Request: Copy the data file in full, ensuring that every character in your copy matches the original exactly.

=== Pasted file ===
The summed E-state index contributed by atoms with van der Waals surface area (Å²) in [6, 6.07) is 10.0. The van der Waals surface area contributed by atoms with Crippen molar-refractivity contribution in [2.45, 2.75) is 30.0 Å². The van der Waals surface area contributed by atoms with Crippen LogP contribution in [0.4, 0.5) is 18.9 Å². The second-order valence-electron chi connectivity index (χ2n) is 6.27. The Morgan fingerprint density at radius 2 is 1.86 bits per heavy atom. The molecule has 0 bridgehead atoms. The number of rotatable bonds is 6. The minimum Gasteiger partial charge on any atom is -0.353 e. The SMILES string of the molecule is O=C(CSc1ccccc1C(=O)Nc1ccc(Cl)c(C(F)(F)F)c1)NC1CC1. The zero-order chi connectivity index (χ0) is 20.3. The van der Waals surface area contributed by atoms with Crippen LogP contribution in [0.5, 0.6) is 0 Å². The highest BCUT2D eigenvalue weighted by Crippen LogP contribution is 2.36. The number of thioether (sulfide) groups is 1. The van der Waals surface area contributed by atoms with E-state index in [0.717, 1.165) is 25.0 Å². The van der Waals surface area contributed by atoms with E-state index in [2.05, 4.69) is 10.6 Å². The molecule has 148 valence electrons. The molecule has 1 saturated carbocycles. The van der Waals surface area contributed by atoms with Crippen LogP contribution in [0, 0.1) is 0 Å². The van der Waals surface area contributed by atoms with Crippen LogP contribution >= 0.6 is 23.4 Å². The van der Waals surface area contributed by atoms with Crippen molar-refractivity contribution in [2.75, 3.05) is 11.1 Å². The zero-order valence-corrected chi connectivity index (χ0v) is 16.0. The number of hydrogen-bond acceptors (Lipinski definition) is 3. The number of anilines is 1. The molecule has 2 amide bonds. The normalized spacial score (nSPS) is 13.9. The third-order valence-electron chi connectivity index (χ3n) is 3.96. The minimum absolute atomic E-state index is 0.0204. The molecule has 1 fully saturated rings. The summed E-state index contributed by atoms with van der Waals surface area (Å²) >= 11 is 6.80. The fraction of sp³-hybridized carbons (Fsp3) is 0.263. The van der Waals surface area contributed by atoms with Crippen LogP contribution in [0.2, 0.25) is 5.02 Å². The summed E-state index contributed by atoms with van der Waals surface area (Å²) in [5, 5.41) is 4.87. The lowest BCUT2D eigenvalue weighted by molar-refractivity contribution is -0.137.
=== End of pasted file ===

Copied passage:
The summed E-state index contributed by atoms with van der Waals surface area (Å²) in [6, 6.07) is 10.0. The van der Waals surface area contributed by atoms with Crippen molar-refractivity contribution in [2.45, 2.75) is 30.0 Å². The van der Waals surface area contributed by atoms with Crippen LogP contribution in [0.4, 0.5) is 18.9 Å². The second-order valence-electron chi connectivity index (χ2n) is 6.27. The Morgan fingerprint density at radius 2 is 1.86 bits per heavy atom. The molecule has 0 bridgehead atoms. The number of rotatable bonds is 6. The minimum Gasteiger partial charge on any atom is -0.353 e. The SMILES string of the molecule is O=C(CSc1ccccc1C(=O)Nc1ccc(Cl)c(C(F)(F)F)c1)NC1CC1. The zero-order chi connectivity index (χ0) is 20.3. The van der Waals surface area contributed by atoms with Crippen LogP contribution in [0.5, 0.6) is 0 Å². The highest BCUT2D eigenvalue weighted by Crippen LogP contribution is 2.36. The number of thioether (sulfide) groups is 1. The van der Waals surface area contributed by atoms with E-state index in [0.717, 1.165) is 25.0 Å². The van der Waals surface area contributed by atoms with E-state index in [2.05, 4.69) is 10.6 Å². The molecule has 148 valence electrons. The molecule has 1 saturated carbocycles. The van der Waals surface area contributed by atoms with Crippen LogP contribution in [0, 0.1) is 0 Å². The van der Waals surface area contributed by atoms with Crippen LogP contribution >= 0.6 is 23.4 Å². The van der Waals surface area contributed by atoms with Crippen molar-refractivity contribution in [2.75, 3.05) is 11.1 Å². The zero-order valence-corrected chi connectivity index (χ0v) is 16.0. The number of hydrogen-bond acceptors (Lipinski definition) is 3. The number of anilines is 1. The molecule has 2 amide bonds. The normalized spacial score (nSPS) is 13.9. The third-order valence-electron chi connectivity index (χ3n) is 3.96. The minimum absolute atomic E-state index is 0.0204. The molecule has 1 fully saturated rings. The summed E-state index contributed by atoms with van der Waals surface area (Å²) >= 11 is 6.80. The fraction of sp³-hybridized carbons (Fsp3) is 0.263. The van der Waals surface area contributed by atoms with Crippen LogP contribution in [0.2, 0.25) is 5.02 Å². The summed E-state index contributed by atoms with van der Waals surface area (Å²) in [5, 5.41) is 4.87. The lowest BCUT2D eigenvalue weighted by molar-refractivity contribution is -0.137.